The first part of the highway was finished and it was one of the most comfortable rides on this trip. The road conditions were excellent, it was quiet, the views were wonderful and it was a sunny Sunday. They were organizing a bicycle competition. After about 40 kilometers, I reached the end of the pavement and the road condition changed completely. I had to cycle through 25 kilometers of construction zones and rocky roads, which was not really pleasant. I couldn’t find any grip with all the stones on the surface, and some little hills made it extra difficult. At the end of the day, I had to deviate from the highway to cross into El Salvador. This road was even worse and I was required to walk several times and crossed through a small river to enter the country.

 

The new highway

Construction zone

 

The border crossing with El Salvador

 

I had another 5 kilometers to go to the first village, Concepción de Oriente. A small group of drunken guys told me to stop. I was a bit cautious at first, but I quickly saw that they were just drunk and had no bad intentions. I had to follow them to a small shop/restaurants that was runned by one of the guy’s aunt. I was welcomed like a king and they gave me a free meal and beers to accompany the meal. I could even sleep at the place, as if it was meant to be that I arrived there.

 

Julio in Concepción de Oriente

 

However, I was slightly worried about the fact that there were no customs at the border crossing, so I crossed into El Salvador illegally. My plan was to quickly see some places of El Salvador before returning to Honduras.

 

The environment of El Salvador was a lot hillier than I thought, and it cost me a lot of effort to advance. The heat didn’t make it any easier. I was exhausted when I arrived in San Miguel, which was the only big city close to where I was. A tyical meal are the pupusa’s, filled tortilles with chicharron and/or cheese. Delicious! I stayed here just a night.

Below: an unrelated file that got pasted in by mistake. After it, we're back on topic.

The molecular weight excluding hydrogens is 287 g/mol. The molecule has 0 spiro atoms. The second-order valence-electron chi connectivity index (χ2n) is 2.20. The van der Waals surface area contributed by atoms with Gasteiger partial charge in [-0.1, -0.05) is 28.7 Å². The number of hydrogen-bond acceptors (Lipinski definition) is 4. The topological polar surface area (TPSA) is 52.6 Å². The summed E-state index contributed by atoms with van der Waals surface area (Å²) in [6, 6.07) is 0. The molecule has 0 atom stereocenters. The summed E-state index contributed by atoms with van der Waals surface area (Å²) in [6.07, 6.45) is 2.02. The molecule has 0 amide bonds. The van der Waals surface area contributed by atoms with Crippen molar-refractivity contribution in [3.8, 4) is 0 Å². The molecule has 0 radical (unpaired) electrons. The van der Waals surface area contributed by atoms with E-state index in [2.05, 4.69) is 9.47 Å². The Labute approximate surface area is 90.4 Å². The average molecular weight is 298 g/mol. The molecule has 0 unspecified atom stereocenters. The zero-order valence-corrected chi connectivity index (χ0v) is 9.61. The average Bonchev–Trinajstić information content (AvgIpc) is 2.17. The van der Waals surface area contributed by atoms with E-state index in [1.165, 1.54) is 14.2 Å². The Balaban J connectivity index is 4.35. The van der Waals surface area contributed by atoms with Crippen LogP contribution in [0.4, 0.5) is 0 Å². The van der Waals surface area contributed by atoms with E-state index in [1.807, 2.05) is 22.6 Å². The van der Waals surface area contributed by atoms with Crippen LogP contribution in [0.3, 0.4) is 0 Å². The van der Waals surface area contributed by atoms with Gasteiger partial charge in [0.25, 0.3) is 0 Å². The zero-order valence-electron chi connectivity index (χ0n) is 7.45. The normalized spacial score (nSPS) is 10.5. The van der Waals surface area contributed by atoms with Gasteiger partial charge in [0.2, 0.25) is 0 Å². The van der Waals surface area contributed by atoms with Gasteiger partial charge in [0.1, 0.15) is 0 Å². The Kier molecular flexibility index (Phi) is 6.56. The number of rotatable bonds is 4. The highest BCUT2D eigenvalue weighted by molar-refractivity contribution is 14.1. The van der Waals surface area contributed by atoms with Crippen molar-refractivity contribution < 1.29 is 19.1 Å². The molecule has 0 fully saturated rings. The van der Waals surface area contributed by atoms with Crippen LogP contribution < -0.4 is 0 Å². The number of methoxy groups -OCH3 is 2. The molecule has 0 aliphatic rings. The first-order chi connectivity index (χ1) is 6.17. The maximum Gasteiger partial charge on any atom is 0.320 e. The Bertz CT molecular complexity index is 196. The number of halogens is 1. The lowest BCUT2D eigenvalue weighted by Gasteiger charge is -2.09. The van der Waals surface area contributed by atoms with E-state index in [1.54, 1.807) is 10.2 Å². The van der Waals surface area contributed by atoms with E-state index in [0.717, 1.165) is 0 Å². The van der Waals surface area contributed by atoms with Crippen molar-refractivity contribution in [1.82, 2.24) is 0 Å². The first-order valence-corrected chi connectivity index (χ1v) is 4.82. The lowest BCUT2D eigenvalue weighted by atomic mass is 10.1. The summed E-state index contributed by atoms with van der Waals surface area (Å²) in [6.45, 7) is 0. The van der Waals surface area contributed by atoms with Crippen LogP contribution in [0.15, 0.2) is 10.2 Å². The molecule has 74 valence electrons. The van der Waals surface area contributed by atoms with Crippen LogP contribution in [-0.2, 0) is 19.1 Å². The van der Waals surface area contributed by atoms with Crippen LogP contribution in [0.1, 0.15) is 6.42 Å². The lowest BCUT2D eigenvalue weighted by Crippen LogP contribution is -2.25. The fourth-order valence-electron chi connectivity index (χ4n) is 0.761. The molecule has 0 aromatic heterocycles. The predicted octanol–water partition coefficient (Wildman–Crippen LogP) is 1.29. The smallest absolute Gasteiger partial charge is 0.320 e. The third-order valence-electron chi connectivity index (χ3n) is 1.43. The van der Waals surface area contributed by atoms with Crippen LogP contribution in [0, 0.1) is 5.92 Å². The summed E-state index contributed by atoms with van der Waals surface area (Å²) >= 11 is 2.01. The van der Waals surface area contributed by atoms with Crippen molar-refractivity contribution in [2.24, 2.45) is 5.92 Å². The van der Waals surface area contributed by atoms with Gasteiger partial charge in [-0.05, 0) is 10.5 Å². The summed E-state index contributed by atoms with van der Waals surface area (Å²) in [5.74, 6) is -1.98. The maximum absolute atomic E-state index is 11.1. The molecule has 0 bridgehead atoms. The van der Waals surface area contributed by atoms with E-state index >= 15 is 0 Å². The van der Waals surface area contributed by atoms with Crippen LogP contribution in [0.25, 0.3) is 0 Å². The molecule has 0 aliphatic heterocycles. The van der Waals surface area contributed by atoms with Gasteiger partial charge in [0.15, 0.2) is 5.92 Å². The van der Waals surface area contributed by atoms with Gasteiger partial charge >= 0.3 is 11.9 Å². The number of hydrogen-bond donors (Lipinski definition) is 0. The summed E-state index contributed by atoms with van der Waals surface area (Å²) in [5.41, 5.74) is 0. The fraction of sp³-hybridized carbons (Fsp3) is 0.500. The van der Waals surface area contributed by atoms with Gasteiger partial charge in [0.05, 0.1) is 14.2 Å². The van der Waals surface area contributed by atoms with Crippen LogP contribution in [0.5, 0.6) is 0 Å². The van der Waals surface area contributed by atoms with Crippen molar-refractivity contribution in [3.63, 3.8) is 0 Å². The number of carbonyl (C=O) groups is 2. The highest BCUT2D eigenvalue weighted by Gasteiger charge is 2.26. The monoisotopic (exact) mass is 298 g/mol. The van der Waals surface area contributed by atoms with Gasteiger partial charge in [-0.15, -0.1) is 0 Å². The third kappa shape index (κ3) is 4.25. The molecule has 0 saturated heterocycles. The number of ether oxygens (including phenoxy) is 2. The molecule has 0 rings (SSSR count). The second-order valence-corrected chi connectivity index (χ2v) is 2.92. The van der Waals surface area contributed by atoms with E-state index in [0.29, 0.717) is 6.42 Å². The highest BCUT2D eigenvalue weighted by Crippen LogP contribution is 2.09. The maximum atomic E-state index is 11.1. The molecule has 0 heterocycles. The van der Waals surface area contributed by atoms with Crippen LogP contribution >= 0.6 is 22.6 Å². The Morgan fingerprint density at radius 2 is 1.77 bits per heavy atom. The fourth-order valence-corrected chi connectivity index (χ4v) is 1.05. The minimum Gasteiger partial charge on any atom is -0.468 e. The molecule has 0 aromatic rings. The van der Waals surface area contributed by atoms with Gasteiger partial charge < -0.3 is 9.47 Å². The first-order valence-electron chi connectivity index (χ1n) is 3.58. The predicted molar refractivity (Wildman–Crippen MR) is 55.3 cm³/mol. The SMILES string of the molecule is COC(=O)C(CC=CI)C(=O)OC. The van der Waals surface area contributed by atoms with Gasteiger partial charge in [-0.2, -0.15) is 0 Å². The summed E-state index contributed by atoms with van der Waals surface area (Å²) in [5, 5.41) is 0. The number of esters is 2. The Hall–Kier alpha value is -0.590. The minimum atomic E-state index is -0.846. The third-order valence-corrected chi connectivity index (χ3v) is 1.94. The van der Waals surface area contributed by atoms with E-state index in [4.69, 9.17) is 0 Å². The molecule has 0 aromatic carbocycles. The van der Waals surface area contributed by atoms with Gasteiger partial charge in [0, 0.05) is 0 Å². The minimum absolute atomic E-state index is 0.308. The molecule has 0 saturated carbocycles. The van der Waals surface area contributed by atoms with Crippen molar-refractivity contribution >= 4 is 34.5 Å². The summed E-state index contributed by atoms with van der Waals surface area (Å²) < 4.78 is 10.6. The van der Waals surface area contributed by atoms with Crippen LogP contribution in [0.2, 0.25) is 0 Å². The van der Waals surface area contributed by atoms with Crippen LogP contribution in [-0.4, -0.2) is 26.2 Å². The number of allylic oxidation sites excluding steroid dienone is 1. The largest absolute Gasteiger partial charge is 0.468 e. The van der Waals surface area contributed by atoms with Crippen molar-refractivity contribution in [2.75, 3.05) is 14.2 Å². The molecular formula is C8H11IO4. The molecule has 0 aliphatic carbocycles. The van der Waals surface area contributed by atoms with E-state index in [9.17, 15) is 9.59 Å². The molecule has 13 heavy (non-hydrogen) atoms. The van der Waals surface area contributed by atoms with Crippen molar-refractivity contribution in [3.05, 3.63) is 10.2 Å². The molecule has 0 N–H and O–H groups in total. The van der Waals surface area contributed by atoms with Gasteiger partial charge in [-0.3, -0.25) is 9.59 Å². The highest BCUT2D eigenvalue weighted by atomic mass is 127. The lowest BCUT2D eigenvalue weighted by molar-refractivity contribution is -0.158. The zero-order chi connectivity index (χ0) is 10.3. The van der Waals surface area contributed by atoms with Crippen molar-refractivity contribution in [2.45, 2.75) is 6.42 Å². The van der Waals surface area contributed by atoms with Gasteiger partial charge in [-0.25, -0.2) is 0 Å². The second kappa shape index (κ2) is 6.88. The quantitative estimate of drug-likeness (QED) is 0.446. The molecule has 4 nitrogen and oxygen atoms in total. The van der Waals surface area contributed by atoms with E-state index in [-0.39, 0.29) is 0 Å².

Some people recommended me to go to Playa Cuco, a beach that is supposed to be uniquely flat. The beach can be flat, I had to go over some mountains to get there. The army was using the road for some kind of exercise because dozens of soldiers were walking alongside the road. I saw them again later that day, about 40 kilometers ahead. I took a detour via the beach but eventually ended up on another rocky road to get back to the main highway. My bicycle frame will have to suffer a lot like this. I ended the day at the fire department in La Unión, close to the official border crossing.

 

 

Vulcano San Miguel, El Salvador

 

I discussed with the firefighters what the best option would be to when I want to get into Honduras again. After all, I entered the country illegally. There were a couple of options:

 

1. This is the coolest option and it’s in James Bond style. Leaving early in the morning and go on a boat to the first Honduran island and try to remain unseen.

 

2. Go to the official border crossing and explain the situation, hoping that they would understand and let me go through without too many hassle.

 

3. Go back to the village were I entered and leave there gain.

 

I’m pretty boring and chose the most honest option, option 2. Once I arrived at the border area, one of the firefighters that accompanied me to the border region informed at the migration offices (at both sides) if there would be a problem for me. El Salvador would fine me about 11 dollars. Fine.

 

Honduras, however, wanted to give me a $200 fine. That’s just ridiculous because I already obtained my permit to be in Honduras, I just unintentionally left in an illegal way. And I have no doubt where that money will go. Straight into the pockets of the officer’s. I was happy that Carlos accompanied me towards the border and I decided to change my plan to the third option.

 

I took a bumpy bus to that village where I entered that country three days earlier. I went back to that shop were they kindly received me and they were surprised about the fine that they wanted to give me. They helped me to get back into Honduras unseen, via a different and even worse road and a river that was deeper. I eventually crossed on a boat and two guys took me to highway where I deviated. It was all paved from there.

 

Leaving in style anyway

 

I treated myself on a cheap hotel with the money that I managed to save. Maybe a bit too cheap, because a big scorpion welcomed me the next morning in the room. I took the bus from El Amatillo (Honduran side) to Tegucigalpa and I’m currently resting there a little bit. I happened to cross paths with Noala and Nancy again, I cycled with them in Mexico and they are part of the ‘Rodando Por América’ group. In a couple of days, I will continue my way towards Nicaragua and I might celebrate new year over there with Angel (also part of that same group).